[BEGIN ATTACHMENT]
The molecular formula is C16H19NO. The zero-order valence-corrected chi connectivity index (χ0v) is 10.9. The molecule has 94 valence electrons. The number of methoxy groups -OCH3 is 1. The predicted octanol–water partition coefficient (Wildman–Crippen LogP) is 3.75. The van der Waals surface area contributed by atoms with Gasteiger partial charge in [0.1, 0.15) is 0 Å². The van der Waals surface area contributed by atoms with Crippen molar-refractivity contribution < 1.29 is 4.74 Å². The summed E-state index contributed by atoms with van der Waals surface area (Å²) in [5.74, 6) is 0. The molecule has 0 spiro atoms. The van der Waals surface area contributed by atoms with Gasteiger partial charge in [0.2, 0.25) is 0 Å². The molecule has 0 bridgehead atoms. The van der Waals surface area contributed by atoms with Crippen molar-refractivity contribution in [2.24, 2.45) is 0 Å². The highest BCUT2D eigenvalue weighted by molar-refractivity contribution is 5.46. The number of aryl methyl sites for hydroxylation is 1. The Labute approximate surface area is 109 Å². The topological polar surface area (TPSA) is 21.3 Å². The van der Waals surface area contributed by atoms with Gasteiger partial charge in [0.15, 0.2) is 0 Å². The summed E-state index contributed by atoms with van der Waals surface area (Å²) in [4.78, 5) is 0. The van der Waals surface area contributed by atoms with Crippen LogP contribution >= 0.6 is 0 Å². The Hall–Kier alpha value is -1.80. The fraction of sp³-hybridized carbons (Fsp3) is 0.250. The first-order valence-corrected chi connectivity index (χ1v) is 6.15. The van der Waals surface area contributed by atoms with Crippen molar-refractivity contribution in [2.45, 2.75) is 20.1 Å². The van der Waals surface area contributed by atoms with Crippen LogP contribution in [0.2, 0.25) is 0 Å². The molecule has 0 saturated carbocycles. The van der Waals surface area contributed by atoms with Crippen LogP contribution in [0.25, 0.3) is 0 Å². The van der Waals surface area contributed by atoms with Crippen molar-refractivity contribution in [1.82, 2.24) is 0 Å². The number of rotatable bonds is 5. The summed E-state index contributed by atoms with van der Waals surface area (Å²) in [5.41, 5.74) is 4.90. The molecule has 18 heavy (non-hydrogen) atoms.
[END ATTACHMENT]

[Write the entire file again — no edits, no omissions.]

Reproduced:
The molecular formula is C16H19NO. The zero-order valence-corrected chi connectivity index (χ0v) is 10.9. The molecule has 94 valence electrons. The number of methoxy groups -OCH3 is 1. The predicted octanol–water partition coefficient (Wildman–Crippen LogP) is 3.75. The van der Waals surface area contributed by atoms with Gasteiger partial charge in [0.1, 0.15) is 0 Å². The van der Waals surface area contributed by atoms with Crippen molar-refractivity contribution < 1.29 is 4.74 Å². The summed E-state index contributed by atoms with van der Waals surface area (Å²) in [5.74, 6) is 0. The molecule has 0 spiro atoms. The van der Waals surface area contributed by atoms with Gasteiger partial charge in [0.2, 0.25) is 0 Å². The molecule has 0 bridgehead atoms. The van der Waals surface area contributed by atoms with Crippen molar-refractivity contribution in [2.24, 2.45) is 0 Å². The highest BCUT2D eigenvalue weighted by molar-refractivity contribution is 5.46. The number of aryl methyl sites for hydroxylation is 1. The Labute approximate surface area is 109 Å². The topological polar surface area (TPSA) is 21.3 Å². The van der Waals surface area contributed by atoms with Gasteiger partial charge in [0.15, 0.2) is 0 Å². The summed E-state index contributed by atoms with van der Waals surface area (Å²) in [4.78, 5) is 0. The van der Waals surface area contributed by atoms with Crippen LogP contribution >= 0.6 is 0 Å². The Hall–Kier alpha value is -1.80. The fraction of sp³-hybridized carbons (Fsp3) is 0.250. The first-order valence-corrected chi connectivity index (χ1v) is 6.15. The van der Waals surface area contributed by atoms with Crippen molar-refractivity contribution in [2.45, 2.75) is 20.1 Å². The van der Waals surface area contributed by atoms with Crippen LogP contribution in [0.2, 0.25) is 0 Å². The molecule has 0 saturated carbocycles. The van der Waals surface area contributed by atoms with Crippen LogP contribution in [0.25, 0.3) is 0 Å². The van der Waals surface area contributed by atoms with Crippen molar-refractivity contribution in [1.82, 2.24) is 0 Å². The number of rotatable bonds is 5. The summed E-state index contributed by atoms with van der Waals surface area (Å²) in [5.41, 5.74) is 4.90. The molecule has 18 heavy (non-hydrogen) atoms.